The Pretense of Knowledge Strikes Again!

As I watch the Administration struggle to enact the (un)Affordable Care Act, amused, I cannot help but think of F.A. Hayek’s famous “Pretense of Knowledge” speech that he gave upon accepting the Nobel Prize almost 40 years ago.

The pretense of knowledge, the idea that experts, particularly economists, think they know more than they actually do, seems to be quite acute these days.  The 2009 stimulus that was designed by renowned economists such as Christina Romer failed to live up by expectations because it could not stem unemployment to below 8%.  In fact, with the stimulus, we have even higher unemployment than we were projected to have without any stimulus.

I cannot picture the Affordable Care Act to work out any better than the stimulus.  It will probably be worse – much worse in affecting the United States.  The fatal conceit (to borrow another Hayekian term) of people such as Barack Obama, Paul Krugman, etc. stems from the belief that they think they can really know everything that goes on in a particular aspect of life, and, therefore, implement a policy to affect all possible outcomes in that area.  They think they have nailed economics down to the equivalent of a natural science.  Unfortunately, econ is not a natural science as Hayek pointed out by stating:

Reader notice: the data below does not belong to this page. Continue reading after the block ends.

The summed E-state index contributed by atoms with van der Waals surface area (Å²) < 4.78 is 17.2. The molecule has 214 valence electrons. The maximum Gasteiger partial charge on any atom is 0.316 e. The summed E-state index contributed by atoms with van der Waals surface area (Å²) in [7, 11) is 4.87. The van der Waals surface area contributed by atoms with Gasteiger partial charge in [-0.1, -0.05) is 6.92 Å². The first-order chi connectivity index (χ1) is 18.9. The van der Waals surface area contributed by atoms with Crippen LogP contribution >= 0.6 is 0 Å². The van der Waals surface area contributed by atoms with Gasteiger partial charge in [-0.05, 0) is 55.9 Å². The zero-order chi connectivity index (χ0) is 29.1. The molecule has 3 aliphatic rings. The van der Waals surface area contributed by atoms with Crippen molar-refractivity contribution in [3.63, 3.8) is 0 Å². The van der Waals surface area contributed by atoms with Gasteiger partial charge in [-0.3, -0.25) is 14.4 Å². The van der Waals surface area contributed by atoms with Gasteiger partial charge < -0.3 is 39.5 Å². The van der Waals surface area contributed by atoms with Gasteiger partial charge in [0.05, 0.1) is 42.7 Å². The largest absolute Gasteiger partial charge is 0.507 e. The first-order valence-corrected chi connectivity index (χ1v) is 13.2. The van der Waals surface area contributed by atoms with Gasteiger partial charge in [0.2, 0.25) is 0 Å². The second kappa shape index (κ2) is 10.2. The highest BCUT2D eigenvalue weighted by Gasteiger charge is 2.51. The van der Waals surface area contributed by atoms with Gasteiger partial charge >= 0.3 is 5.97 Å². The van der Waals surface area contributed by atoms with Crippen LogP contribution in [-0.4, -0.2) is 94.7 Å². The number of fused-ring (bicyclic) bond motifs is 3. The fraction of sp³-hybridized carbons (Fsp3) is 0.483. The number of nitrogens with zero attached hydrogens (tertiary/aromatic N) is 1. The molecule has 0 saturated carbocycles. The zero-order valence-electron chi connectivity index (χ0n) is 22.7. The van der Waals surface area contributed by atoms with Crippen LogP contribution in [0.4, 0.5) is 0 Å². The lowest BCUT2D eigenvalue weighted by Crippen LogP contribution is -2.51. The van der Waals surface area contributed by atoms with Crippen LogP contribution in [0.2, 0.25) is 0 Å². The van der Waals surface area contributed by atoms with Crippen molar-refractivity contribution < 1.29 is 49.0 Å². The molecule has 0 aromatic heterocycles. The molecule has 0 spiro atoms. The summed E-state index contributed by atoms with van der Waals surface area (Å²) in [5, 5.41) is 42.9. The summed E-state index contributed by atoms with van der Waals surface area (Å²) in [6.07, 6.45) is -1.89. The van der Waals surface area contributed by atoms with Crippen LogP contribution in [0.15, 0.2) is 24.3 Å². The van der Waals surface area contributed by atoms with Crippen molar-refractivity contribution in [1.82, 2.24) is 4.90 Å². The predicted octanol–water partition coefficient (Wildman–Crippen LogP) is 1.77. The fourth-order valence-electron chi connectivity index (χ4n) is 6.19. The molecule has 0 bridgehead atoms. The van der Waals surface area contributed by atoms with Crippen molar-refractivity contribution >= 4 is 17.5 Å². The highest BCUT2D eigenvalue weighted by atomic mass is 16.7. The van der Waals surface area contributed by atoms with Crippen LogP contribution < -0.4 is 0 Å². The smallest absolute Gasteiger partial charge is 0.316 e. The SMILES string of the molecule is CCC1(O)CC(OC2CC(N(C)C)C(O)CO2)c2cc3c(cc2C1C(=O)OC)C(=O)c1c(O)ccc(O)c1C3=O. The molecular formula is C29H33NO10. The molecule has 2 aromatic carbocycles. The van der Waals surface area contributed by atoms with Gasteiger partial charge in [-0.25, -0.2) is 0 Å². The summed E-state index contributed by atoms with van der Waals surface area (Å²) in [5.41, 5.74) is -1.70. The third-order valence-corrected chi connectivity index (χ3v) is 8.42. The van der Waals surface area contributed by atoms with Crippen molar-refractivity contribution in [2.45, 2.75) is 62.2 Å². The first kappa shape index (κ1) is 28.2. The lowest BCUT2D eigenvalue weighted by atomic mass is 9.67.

Unlike the position that exists in the physical sciences, in economics and other disciplines that deal with essentially complex phenomena, the aspects of the events to be accounted for about which we can get quantitative data are necessarily limited and may not include the important ones.

Economics is not something that can be performed in lab like physics or chemistry.  Rather, there is the role of human action that needs to be examined as well as the importance of information, which is generated in the ongoing process of the market.  The failures to recognize these things spelled the end of the Soviet Union.  American and European social democracy, while not Soviet, suffer from a more watered down version of the same problem.

Obamacare is already shaping up to be an ugly disaster.  It is apparent that bosses will fire or only hire part-time workers in order to avoid the dreadfully complicated employer mandate.  As George Will notes, in order for the Affordable Care Act to work, “mass irrationality” is required.

We’ve witnessed the experts’ ambitious plans fail with the stimulus.  How much worse will Obamacare be?  And let’s not forget Dodd-Frank or whatever else might be on the horizon – immigration reform, cap-and-trade, perhaps?

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